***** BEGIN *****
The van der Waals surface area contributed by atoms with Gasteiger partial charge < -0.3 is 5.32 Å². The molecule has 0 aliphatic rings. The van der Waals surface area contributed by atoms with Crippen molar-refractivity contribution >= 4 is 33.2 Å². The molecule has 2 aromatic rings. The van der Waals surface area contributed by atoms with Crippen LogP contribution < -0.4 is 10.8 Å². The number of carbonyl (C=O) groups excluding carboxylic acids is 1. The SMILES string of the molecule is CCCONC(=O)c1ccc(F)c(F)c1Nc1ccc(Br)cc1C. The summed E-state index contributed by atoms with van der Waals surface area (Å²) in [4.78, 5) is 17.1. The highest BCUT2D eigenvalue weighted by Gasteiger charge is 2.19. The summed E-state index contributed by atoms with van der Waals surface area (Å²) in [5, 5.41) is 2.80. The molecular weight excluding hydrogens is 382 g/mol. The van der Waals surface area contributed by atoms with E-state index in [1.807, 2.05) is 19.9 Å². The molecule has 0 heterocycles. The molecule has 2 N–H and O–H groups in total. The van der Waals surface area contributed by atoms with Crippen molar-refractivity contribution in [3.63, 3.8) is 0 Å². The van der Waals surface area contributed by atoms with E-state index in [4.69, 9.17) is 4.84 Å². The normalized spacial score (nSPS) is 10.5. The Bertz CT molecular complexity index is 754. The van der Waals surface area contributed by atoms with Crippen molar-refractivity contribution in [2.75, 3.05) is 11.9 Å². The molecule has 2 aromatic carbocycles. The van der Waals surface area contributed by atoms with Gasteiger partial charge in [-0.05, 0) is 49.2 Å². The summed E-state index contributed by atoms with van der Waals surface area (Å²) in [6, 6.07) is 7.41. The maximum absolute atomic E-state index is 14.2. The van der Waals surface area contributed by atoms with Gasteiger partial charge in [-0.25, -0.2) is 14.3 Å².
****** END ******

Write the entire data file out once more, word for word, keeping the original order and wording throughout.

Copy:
The van der Waals surface area contributed by atoms with Gasteiger partial charge < -0.3 is 5.32 Å². The molecule has 0 aliphatic rings. The van der Waals surface area contributed by atoms with Crippen molar-refractivity contribution >= 4 is 33.2 Å². The molecule has 2 aromatic rings. The van der Waals surface area contributed by atoms with Crippen LogP contribution < -0.4 is 10.8 Å². The number of carbonyl (C=O) groups excluding carboxylic acids is 1. The SMILES string of the molecule is CCCONC(=O)c1ccc(F)c(F)c1Nc1ccc(Br)cc1C. The summed E-state index contributed by atoms with van der Waals surface area (Å²) in [4.78, 5) is 17.1. The highest BCUT2D eigenvalue weighted by Gasteiger charge is 2.19. The summed E-state index contributed by atoms with van der Waals surface area (Å²) in [5, 5.41) is 2.80. The molecular weight excluding hydrogens is 382 g/mol. The van der Waals surface area contributed by atoms with E-state index in [1.807, 2.05) is 19.9 Å². The molecule has 0 heterocycles. The molecule has 2 N–H and O–H groups in total. The van der Waals surface area contributed by atoms with Crippen molar-refractivity contribution in [3.63, 3.8) is 0 Å². The van der Waals surface area contributed by atoms with E-state index in [4.69, 9.17) is 4.84 Å². The normalized spacial score (nSPS) is 10.5. The Bertz CT molecular complexity index is 754. The van der Waals surface area contributed by atoms with Crippen molar-refractivity contribution in [2.75, 3.05) is 11.9 Å². The molecule has 2 aromatic carbocycles. The van der Waals surface area contributed by atoms with Gasteiger partial charge in [-0.05, 0) is 49.2 Å². The summed E-state index contributed by atoms with van der Waals surface area (Å²) in [6, 6.07) is 7.41. The maximum absolute atomic E-state index is 14.2. The van der Waals surface area contributed by atoms with Gasteiger partial charge in [-0.25, -0.2) is 14.3 Å².